Transforming the US-Turkey alliance

Transforming the US-Turkey alliance

These are times of significant change within Turkey and its region. Some say Turkey is embracing Islam at the expense of secularism, turning its back on the West in favor of the East, and that U.S.-Turkish cooperation is being displaced by rivalry.

The fact is, Turkey is changing, and so is the nature of our alliance. Also, there is every reason to believe that these changes can be for the better as we now have an opportunity to fundamentally transform our alliance to make it broader, deeper, more durable, and more relevant.

This will not be easy, for we will surely have our disagreements. But if we remain guided by a few core principles, we can succeed. One of those principles is that the U.S. and Turkey need to be honest with each other and build greater trust.

This should begin with us in the U.S. We need to realize that our alliance does not consist of Americans giving orders and Turks getting in line. We also need to realize that we are now dealing with a different Turkey.

Over the past decade, Turkey’s democracy has become more inclusive, defining a new balance between its Islamic and secular heritages, and between the authority of elected civilian leaders and the military’s historic role in politics. Also its economy has experienced strong growth, catapulting Turkey into the ranks of global decision makers.

However, it is widely reported that there are more journalists in jail in Turkey than in any other country. The ongoing prosecution of military officers has raised suspicions that many of these actions are politically motivated. Finally, the recent deterioration of Turkey’s relationship with Israel is especially painful for the U.S.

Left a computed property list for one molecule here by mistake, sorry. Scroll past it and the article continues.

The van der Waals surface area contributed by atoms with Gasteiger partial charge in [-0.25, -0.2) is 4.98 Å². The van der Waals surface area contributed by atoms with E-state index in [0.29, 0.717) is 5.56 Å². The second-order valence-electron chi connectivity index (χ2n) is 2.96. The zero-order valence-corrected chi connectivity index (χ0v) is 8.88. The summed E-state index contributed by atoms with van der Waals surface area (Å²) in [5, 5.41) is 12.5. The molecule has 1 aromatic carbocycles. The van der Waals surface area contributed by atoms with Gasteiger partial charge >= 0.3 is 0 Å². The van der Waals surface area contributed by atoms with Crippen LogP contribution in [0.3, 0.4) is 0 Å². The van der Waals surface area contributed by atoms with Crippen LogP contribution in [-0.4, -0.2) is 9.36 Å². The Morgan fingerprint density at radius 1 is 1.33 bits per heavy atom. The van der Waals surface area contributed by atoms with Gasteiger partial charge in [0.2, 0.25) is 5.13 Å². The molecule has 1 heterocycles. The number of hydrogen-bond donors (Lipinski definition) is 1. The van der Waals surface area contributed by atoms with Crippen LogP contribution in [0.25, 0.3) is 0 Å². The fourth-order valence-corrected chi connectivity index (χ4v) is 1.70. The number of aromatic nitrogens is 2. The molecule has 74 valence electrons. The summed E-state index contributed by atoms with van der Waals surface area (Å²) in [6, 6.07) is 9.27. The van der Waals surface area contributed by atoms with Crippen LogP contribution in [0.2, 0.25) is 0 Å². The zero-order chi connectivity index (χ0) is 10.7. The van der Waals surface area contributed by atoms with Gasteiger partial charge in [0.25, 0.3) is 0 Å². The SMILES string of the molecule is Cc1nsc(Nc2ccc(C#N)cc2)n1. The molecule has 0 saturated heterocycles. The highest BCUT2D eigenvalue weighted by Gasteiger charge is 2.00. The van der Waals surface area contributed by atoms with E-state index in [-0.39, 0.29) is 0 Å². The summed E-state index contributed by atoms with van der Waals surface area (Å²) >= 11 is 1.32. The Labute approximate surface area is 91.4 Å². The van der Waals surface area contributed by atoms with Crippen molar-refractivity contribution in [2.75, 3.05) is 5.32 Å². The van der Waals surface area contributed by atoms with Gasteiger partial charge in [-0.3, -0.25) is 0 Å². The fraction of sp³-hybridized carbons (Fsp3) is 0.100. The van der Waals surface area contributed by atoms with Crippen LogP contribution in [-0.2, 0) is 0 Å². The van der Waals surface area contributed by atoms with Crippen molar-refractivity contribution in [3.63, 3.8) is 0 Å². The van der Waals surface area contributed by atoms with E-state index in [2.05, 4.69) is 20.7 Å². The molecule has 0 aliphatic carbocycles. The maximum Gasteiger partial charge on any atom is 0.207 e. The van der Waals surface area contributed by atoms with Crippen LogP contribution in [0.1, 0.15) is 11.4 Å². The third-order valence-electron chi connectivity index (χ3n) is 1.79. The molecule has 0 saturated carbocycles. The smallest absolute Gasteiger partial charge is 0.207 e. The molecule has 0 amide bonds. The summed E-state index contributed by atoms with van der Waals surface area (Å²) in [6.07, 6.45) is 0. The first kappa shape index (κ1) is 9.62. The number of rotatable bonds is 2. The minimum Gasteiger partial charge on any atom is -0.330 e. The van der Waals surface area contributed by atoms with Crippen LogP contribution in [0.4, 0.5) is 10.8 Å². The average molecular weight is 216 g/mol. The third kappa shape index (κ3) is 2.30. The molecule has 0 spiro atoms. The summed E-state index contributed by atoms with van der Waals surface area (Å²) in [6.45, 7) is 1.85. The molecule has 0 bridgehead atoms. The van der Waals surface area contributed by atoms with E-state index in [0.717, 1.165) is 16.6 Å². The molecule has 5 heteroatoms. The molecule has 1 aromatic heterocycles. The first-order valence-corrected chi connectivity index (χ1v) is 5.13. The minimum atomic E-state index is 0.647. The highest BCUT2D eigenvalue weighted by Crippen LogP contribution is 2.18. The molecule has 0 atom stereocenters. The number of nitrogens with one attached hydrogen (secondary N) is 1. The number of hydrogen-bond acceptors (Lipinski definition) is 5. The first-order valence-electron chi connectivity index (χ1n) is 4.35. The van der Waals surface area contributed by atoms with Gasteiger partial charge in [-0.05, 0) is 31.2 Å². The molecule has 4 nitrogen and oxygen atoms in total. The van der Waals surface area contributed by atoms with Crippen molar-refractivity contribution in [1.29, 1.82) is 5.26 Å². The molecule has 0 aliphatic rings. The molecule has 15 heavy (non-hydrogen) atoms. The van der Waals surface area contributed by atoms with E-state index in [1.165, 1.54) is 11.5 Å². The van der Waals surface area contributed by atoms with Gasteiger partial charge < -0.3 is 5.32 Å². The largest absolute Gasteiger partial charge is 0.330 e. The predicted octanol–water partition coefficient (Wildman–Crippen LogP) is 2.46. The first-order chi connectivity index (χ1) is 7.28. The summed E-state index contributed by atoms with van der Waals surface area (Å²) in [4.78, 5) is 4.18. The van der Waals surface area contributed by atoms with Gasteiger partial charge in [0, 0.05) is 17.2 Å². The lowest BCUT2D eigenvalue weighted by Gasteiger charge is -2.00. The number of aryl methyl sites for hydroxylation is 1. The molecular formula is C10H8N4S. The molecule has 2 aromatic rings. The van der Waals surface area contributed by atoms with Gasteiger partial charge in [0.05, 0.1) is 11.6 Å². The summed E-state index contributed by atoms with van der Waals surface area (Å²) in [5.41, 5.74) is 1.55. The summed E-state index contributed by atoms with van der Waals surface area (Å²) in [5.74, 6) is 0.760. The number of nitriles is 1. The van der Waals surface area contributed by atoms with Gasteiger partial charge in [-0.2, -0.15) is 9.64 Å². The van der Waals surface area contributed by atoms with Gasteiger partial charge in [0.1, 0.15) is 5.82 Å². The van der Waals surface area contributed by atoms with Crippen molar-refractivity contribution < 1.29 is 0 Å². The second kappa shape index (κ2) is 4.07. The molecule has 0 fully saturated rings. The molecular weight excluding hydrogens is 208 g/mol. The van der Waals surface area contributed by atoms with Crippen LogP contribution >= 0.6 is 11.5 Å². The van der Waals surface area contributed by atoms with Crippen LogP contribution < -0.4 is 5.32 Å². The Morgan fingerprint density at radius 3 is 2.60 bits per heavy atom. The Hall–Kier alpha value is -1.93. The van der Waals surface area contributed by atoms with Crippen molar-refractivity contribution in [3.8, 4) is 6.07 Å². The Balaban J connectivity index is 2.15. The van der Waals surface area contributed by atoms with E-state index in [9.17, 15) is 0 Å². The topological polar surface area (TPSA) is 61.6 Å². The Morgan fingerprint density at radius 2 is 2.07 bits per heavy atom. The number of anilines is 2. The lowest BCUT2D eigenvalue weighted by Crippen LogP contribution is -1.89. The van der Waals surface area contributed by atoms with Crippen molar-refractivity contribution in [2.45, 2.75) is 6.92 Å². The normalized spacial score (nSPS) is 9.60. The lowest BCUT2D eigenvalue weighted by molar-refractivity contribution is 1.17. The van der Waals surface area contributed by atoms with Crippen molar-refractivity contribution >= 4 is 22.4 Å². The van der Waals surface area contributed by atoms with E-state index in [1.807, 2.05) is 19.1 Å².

However, America does not fear the growth of Turkish power. To the contrary, we have a major stake in Turkey’s success. One way to do that is by strengthening our common struggle against terrorism. That is why Senator Joe Lieberman and I authored a resolution in Congress urging greater cooperation against the Kurdistan Workers’ Party’s (PKK) international financing and propaganda efforts, as well as greater U.S. support for Turkish actions to take senior PKK leaders off the battlefield. Such steps could empower Turkish leaders who want to address the legitimate demands of Turkey’s Kurdish citizens.

Another way to invest in each other is through greater trade. One way is to explore the possibility of negotiating a free trade agreement, or joining with Turkey in constructing a new architecture of open trade for the Middle East and North Africa.

Similarly, we now have the chance to expand our defense trade and cooperation. Turkey is one of the only NATO member states that is increasing its defense spending, and this is an opportunity to better align our military capabilities.

The interests and values of a rising, democratic Turkey are increasingly in alignment with ours. This is evident through our cooperation on missile defense, our major contributions in Afghanistan and our closely coordinated efforts in response to the revolutionary changes in the broader Middle East. Indeed, despite our occasional differences, our countries increasingly share a larger vision for the future of this vital region – a vision of democracy, individual rights, opportunity, and the rule of law.

Our ability to translate this common vision into action is being tested the most in Syria. The conflict is becoming a strategic threat to Turkey, and the longer it grinds on, the more Turkey is faced with chaos on its border. The U.S. must support Turkey when they need it the most and devote more of its power to help end the conflict in Syria. In doing so, it can help to consolidate a new kind of relationship with Turkey. It can show the Turkish people and government that America is willing to take risks for the sake of their security and to invest in their success.

If the broader Middle East comes to be defined more by peace than war, future historians will surely point to the fact that two of the world’s preeminent democratic powers, Turkey and the U.S., transformed their long-standing alliance to address the new realities of the 21st century.

*John McCain is a United States senator from Arizona. This abridged article was originally published in the Fall 2012 issue of Turkish Policy Quarterly (TPQ).